Tim Benz: Steelers can't replace Ryan Shazier. Here's what they will do.
Ryan Shazier's news conference last week flooded the internet with uplifting headlines:
• He needs only one cane to walk now.
• He won't rule out a return to football.
• In his words, out of every 100 days, “95 of them are good.”
With all those positive vibes out there, it was actually pleasant to have a reason to bury an unfortunate reality that still exists: No. 50 won't be on the field this season in Pittsburgh.
That said, Shazier endorsed the Steelers' plan to replace him for 2018 as he recovers from a spine injury. He spoke highly of his backups, Tyler Matakevich and L.J. Fort, as well as new signee Jon Bostic.
“I feel like they are doing a really good job,” Shazier said Wednesday after practice. “From the moment Tyler was a rookie until now, we had a really good relationship. Before (the injury), he knew he could ask me questions. So he doesn't feel any different now.”
Here's one question I'd ask: “Hey, Ryan! How might it be possible to make myself as fast, rangy and wildly talented as you?”
The truth is neither Bostic, nor Fort nor Matakevich can replace Shazier entirely, particularly in pass coverage. That's why there has been so much discussion of safeties — such as Morgan Burnett and/or rookies Terrell Edmunds and Marcus Allen — filling that void.
“The game has changed to the point that now you have tight ends and running backs who are fast and athletic enough to run routes like a receiver,” Burnett said. “As a safety, or any defender on the field, you have to be versatile. I honestly think that is where the game is coming to.”
Burnett was asked if there is a point of diminishing returns when it comes to multiple players trying to learn multiple positions.
“Pre-snap, during the snap and post-snap,” he said, “so long as you communicate, that'll clean things up.”
In recent seasons, there has been a lot of “post-snap communication.” It often went like this:
Steelers Defender X: “I thought you had Gronk.”
Steelers Defender Y: “No, I thought you had Gronk.”
Steelers Defender Z: “OK, does anyone know who has Gronk on this next play?”
With so many new players learning so many new jobs — or, more to the point, so many players trying to learn Shazier's job — it's hard to imagine those issues dissipating this year.
There's a difference between seeing what the Steelers are trying to do when it comes to replacing Ryan Shazier and what they would prefer.
They would prefer to have an inside linebacker who is as close to a reasonable facsimile of Shazier's skill set as possible. That why the Steelers would've liked to trade up for Alabama linebacker Rashaan Evans in this spring's draft.
When that didn't happen, this “Plan B” approach came together. Have Matakevich and Bostic fight it out for a starting role in a traditional “base” run-stopping capacity. Then lean heavily on extra safety play in sub-package football.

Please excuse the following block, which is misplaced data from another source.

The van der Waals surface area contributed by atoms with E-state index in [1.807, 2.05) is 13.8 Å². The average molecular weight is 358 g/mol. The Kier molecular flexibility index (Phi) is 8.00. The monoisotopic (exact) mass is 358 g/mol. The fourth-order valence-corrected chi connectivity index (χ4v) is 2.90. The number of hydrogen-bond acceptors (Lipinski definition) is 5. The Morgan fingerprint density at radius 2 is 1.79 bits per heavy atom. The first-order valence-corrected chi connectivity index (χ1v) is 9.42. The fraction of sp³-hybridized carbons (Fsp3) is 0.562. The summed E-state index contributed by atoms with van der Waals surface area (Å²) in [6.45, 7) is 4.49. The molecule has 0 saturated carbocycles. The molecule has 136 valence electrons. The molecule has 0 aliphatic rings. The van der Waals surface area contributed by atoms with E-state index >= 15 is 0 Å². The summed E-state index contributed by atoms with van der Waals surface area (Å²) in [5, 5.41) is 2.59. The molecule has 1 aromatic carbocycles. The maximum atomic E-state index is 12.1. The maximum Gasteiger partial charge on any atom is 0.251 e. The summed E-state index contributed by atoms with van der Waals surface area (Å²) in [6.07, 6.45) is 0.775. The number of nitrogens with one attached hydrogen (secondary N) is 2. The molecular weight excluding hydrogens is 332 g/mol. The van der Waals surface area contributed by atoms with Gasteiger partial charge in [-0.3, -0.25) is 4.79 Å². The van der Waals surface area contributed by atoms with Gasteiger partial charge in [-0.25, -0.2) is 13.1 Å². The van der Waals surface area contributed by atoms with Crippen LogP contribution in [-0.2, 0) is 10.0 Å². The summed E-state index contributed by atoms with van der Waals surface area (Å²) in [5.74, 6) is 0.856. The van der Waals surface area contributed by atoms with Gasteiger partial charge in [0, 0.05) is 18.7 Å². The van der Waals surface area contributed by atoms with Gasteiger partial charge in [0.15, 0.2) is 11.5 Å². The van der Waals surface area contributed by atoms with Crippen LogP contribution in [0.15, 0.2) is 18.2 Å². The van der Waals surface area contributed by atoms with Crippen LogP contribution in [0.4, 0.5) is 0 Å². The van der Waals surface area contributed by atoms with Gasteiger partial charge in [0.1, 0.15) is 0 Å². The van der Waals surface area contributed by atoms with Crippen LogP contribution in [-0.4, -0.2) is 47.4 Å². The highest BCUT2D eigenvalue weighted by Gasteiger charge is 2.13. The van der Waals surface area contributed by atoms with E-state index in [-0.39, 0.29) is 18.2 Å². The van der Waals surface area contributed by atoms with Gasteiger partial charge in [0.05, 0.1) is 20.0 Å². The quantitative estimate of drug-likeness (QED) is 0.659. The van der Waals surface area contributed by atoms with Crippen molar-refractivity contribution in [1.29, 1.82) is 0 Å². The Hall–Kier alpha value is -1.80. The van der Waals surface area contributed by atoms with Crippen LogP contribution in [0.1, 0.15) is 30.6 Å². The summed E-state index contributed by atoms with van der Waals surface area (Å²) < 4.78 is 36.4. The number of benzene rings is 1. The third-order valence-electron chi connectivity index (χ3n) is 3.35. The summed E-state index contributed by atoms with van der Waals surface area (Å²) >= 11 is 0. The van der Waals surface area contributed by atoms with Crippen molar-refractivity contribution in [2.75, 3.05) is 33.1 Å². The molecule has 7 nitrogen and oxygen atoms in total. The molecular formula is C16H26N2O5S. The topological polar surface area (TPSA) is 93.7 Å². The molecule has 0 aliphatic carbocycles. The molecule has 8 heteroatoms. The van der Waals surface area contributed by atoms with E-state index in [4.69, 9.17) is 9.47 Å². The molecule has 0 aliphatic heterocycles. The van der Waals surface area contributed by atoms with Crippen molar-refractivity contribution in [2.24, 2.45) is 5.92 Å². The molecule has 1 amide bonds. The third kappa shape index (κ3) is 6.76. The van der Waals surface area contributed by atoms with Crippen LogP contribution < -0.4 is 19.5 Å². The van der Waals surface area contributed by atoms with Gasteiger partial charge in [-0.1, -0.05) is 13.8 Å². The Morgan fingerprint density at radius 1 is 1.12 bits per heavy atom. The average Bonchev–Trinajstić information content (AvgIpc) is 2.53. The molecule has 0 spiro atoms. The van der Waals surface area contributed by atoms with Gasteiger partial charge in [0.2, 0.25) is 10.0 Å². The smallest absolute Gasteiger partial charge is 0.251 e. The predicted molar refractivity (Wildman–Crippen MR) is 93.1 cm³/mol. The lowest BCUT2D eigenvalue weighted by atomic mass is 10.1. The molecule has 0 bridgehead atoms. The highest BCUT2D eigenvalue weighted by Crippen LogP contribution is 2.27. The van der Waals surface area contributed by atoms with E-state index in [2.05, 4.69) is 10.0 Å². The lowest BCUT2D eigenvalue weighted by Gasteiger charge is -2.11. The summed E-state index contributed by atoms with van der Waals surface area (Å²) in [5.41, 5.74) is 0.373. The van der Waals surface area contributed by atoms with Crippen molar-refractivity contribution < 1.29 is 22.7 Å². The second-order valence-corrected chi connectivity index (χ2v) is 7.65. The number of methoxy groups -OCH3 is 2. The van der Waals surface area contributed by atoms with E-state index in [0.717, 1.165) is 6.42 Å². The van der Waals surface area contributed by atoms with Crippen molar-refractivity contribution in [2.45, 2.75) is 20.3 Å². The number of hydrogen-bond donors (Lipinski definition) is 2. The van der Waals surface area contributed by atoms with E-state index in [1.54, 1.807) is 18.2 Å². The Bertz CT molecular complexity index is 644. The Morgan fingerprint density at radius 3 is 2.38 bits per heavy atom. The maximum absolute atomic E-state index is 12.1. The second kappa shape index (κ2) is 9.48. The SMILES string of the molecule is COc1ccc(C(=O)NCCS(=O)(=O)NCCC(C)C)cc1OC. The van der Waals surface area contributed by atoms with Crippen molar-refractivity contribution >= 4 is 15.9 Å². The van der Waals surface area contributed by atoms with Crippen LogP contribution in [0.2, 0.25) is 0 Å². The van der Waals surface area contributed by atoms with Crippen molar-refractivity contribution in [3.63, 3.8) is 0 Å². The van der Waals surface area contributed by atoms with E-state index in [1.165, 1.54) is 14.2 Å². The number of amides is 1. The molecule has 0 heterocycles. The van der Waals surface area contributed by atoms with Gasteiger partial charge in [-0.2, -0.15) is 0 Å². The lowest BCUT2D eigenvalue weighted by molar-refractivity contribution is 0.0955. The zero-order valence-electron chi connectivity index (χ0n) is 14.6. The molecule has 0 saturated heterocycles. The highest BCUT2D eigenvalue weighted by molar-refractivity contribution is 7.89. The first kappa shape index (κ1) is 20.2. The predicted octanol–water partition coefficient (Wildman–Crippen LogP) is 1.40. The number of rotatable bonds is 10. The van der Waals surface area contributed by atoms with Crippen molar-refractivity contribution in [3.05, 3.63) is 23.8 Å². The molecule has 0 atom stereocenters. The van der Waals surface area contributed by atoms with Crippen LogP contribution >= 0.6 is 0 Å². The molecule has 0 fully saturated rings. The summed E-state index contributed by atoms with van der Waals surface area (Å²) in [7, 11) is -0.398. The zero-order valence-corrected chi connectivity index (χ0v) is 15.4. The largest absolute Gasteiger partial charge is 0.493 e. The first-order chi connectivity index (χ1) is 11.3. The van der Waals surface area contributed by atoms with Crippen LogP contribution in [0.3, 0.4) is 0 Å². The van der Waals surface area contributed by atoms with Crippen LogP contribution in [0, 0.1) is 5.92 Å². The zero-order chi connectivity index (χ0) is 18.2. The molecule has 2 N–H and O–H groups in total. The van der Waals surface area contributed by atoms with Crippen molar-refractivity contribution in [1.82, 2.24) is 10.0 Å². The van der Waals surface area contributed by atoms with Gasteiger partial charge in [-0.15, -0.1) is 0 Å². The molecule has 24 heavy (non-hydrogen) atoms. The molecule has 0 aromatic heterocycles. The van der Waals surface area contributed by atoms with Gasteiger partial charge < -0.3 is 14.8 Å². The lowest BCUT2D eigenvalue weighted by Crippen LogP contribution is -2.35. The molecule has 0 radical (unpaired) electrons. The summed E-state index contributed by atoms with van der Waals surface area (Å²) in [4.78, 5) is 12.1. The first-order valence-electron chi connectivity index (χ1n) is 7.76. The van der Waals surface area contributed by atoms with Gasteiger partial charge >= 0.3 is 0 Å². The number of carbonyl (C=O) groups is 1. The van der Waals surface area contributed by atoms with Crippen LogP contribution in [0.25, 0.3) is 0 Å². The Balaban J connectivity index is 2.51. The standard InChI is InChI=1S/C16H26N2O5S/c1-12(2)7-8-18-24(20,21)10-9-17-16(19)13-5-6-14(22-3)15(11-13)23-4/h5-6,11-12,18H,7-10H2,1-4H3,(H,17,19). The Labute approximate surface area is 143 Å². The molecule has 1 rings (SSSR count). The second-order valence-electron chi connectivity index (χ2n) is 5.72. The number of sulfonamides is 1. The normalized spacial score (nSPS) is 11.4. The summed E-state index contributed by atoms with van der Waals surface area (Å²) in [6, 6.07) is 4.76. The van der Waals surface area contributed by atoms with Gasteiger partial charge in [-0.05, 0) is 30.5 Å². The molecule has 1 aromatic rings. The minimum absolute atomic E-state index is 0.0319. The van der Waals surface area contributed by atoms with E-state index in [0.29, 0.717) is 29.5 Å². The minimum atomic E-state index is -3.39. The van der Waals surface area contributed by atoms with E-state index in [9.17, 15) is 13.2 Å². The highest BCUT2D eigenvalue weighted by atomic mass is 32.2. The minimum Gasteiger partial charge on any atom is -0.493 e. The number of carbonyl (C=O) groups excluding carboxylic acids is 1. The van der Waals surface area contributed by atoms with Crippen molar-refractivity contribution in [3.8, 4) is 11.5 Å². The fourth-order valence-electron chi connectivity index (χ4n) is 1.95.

At first, Matakevich was the camp darling the “Twitterati” were wringing their hands over when it came to the notion of exposing him on cut-down day after his 2016 rookie camp.
Then he became the special teams overachiever people wanted to see play more often.
Now, he could be a starter, and suddenly everybody is scared to death that he isn't good enough.
When Matakevich's opportunity to shine came in place of Shazier last year, he couldn't show off his skills effectively because his already-injured shoulder got badly exacerbated in that same game in Cincinnati when Shazier got hurt.
He missed the next game against Baltimore but then grinded through the rest of the season.
“I already knew going in (to Cincinnati) that I had a bad wing,” Matakevich said Wednesday. “I knew it was going to come out. I just didn't know if it was going to be the first series or the last series. Unfortunately, it was the third quarter.
“It was a tough thing to swallow. You know you are going to get a chance. But you can't do anything. But it's all healed up now.”
Whether it's Matakevich at 100 percent, Bostic being a better fit here than with his other teams, L.J. Fort ascending to a regular contributor or a fistful of safeties combining to get the job done, the Steelers need to patch over the cannonball-sized hole next to Vince Williams.
Let's be honest: Unless the Steelers get more aggressive on the free agent market if another Mychal Kendricks-type becomes available, patching over is the best thing they can try at this point.
Tim Benz is a Tribune-Review staff writer. Reach him at firstname.lastname@example.org or via Twitter @TimBenzPGH.